How Do I Make Soy Sauce?

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  • Written By: N. Madison
  • Edited By: A. Joseph
  • Last Modified Date: 10 May 2020
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You can learn to make soy sauce at home rather than buying the store-bought variety. To do so, you'll usually need just a few basic ingredients, including soybeans, flour, water and salt. Making soy sauce typically is a long process, however. It will take at least a couple of weeks and might take a few months. The extended waiting time from preparation to consumption allows the soy sauce to ferment properly.

To make soy sauce, you'll usually have to start with the soybeans, which make up the body of the soy sauce. You can start with boiling the soybeans until they are soft and then removing them from their pods. At this point, chop the soybeans into small pieces and put them in a bowl that has enough room for the addition of flour.

Your next step to make soy sauce is pouring flour into the soybean bowl. You'll need to mix the soybeans and flour together until they appear to be combined well. Place the mixture on a flat surface and knead it into a dough-like form. Finally, you'll need to form a cylinder-like shape out of the dough and slice the form into small disks.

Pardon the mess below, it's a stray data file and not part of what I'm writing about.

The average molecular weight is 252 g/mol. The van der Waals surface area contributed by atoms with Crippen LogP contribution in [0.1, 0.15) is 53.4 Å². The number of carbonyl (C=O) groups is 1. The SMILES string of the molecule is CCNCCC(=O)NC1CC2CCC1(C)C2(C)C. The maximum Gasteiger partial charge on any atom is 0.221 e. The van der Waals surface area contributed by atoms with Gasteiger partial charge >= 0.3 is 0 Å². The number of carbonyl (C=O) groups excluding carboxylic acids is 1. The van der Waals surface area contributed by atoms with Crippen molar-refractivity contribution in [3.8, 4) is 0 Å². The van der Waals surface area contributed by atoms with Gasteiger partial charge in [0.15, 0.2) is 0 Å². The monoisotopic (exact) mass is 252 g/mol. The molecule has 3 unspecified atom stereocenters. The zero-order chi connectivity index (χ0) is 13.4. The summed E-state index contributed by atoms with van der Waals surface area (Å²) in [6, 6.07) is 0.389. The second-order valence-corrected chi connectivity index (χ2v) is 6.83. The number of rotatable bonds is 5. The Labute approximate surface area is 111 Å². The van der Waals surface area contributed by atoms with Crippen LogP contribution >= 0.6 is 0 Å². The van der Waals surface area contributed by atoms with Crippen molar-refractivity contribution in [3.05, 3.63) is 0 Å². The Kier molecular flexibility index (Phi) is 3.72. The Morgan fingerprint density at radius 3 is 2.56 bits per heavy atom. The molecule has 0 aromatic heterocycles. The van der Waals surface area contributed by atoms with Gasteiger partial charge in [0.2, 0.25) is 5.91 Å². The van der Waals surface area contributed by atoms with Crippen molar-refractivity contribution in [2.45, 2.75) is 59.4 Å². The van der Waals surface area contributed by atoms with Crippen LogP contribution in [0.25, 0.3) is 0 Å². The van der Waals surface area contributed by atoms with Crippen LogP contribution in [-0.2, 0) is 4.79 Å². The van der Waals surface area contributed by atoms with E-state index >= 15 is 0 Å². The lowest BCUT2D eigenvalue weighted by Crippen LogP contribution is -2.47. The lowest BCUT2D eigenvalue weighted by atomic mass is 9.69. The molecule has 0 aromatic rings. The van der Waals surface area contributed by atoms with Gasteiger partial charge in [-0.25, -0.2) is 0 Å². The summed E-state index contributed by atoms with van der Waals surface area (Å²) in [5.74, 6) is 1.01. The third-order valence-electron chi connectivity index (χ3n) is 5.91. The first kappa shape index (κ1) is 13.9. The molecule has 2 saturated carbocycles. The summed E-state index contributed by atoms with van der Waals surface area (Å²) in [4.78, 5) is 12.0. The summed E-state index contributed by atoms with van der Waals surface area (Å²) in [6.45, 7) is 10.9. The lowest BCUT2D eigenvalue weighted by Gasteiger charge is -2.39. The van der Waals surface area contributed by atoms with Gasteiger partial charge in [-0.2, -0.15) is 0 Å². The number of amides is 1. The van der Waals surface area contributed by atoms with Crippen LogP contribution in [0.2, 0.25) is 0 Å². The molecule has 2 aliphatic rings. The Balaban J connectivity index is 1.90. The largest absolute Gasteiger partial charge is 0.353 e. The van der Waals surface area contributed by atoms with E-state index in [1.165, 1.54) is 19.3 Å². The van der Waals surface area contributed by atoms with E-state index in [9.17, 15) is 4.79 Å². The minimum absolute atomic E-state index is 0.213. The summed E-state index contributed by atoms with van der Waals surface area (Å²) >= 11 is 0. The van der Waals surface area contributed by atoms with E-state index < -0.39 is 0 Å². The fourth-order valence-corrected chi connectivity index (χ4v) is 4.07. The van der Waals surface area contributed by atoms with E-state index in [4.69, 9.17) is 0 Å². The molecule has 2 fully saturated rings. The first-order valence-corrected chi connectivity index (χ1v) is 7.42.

To complete your soy sauce preparation, you'll have to add mold, which is necessary for the fermentation process. You can grow your own mold to use when you make soy sauce by moistening a few paper towels with water and placing them on a flat surface. You can then place the cut pieces of soybean-and-flour dough on top of the paper towels and cover them with more moistened paper towels. To allow mold to form, you'll need to allow this mass to sit, wrapped in plastic wrap, until the paper towels are well covered in mold.

After the paper towels become moldy, peel away the plastic wrap and place the soybean dough on a plate or tray in the sun. They'll need to remain there until they are dry and brown. Then, you'll need to place the dough disks into a pot of one part salt and 16 parts water and cover it, allowing the liquid to sit until the dough disks have dissolved. This could require weeks or months of waiting, and you'll usually have to stir the pot on a daily basis. When the dough dissolves, you can strain the soy sauce and transfer it into bottles.

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